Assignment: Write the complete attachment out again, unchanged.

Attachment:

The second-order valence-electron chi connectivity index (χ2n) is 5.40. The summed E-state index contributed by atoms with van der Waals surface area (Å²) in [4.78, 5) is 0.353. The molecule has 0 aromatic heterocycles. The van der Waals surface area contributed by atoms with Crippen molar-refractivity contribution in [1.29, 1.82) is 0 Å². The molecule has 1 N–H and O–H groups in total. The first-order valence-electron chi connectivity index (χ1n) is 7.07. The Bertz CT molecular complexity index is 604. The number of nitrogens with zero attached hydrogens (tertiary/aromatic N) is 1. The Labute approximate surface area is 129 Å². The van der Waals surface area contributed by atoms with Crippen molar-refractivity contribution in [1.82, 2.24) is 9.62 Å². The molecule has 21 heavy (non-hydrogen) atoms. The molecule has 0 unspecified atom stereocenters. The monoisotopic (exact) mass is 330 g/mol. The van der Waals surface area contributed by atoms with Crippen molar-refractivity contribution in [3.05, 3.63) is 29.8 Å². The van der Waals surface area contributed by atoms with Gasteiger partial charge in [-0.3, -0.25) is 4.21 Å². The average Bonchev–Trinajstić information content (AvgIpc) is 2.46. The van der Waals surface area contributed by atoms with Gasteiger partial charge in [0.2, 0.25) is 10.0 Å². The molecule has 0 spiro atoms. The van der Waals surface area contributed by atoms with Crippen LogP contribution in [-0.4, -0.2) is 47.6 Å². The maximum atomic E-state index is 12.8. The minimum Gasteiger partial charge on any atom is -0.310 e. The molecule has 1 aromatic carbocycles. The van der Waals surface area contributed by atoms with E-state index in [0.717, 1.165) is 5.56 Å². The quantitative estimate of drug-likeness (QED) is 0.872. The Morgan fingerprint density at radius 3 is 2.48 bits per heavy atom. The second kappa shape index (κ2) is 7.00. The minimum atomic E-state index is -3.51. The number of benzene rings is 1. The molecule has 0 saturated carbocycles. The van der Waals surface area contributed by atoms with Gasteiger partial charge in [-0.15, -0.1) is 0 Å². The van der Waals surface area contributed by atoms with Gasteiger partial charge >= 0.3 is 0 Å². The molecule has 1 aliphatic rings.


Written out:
The second-order valence-electron chi connectivity index (χ2n) is 5.40. The summed E-state index contributed by atoms with van der Waals surface area (Å²) in [4.78, 5) is 0.353. The molecule has 0 aromatic heterocycles. The van der Waals surface area contributed by atoms with Crippen molar-refractivity contribution in [1.29, 1.82) is 0 Å². The molecule has 1 N–H and O–H groups in total. The first-order valence-electron chi connectivity index (χ1n) is 7.07. The Bertz CT molecular complexity index is 604. The number of nitrogens with zero attached hydrogens (tertiary/aromatic N) is 1. The Labute approximate surface area is 129 Å². The van der Waals surface area contributed by atoms with Crippen molar-refractivity contribution in [1.82, 2.24) is 9.62 Å². The molecule has 21 heavy (non-hydrogen) atoms. The molecule has 0 unspecified atom stereocenters. The monoisotopic (exact) mass is 330 g/mol. The van der Waals surface area contributed by atoms with Crippen molar-refractivity contribution in [3.05, 3.63) is 29.8 Å². The van der Waals surface area contributed by atoms with Gasteiger partial charge in [-0.3, -0.25) is 4.21 Å². The average Bonchev–Trinajstić information content (AvgIpc) is 2.46. The van der Waals surface area contributed by atoms with Gasteiger partial charge in [0.2, 0.25) is 10.0 Å². The molecule has 0 spiro atoms. The van der Waals surface area contributed by atoms with Crippen LogP contribution in [-0.4, -0.2) is 47.6 Å². The maximum atomic E-state index is 12.8. The minimum Gasteiger partial charge on any atom is -0.310 e. The molecule has 1 aromatic carbocycles. The van der Waals surface area contributed by atoms with E-state index in [0.717, 1.165) is 5.56 Å². The quantitative estimate of drug-likeness (QED) is 0.872. The Morgan fingerprint density at radius 3 is 2.48 bits per heavy atom. The second kappa shape index (κ2) is 7.00. The minimum atomic E-state index is -3.51. The number of benzene rings is 1. The molecule has 0 saturated carbocycles. The van der Waals surface area contributed by atoms with Gasteiger partial charge in [-0.15, -0.1) is 0 Å². The van der Waals surface area contributed by atoms with Gasteiger partial charge >= 0.3 is 0 Å². The molecule has 1 aliphatic rings.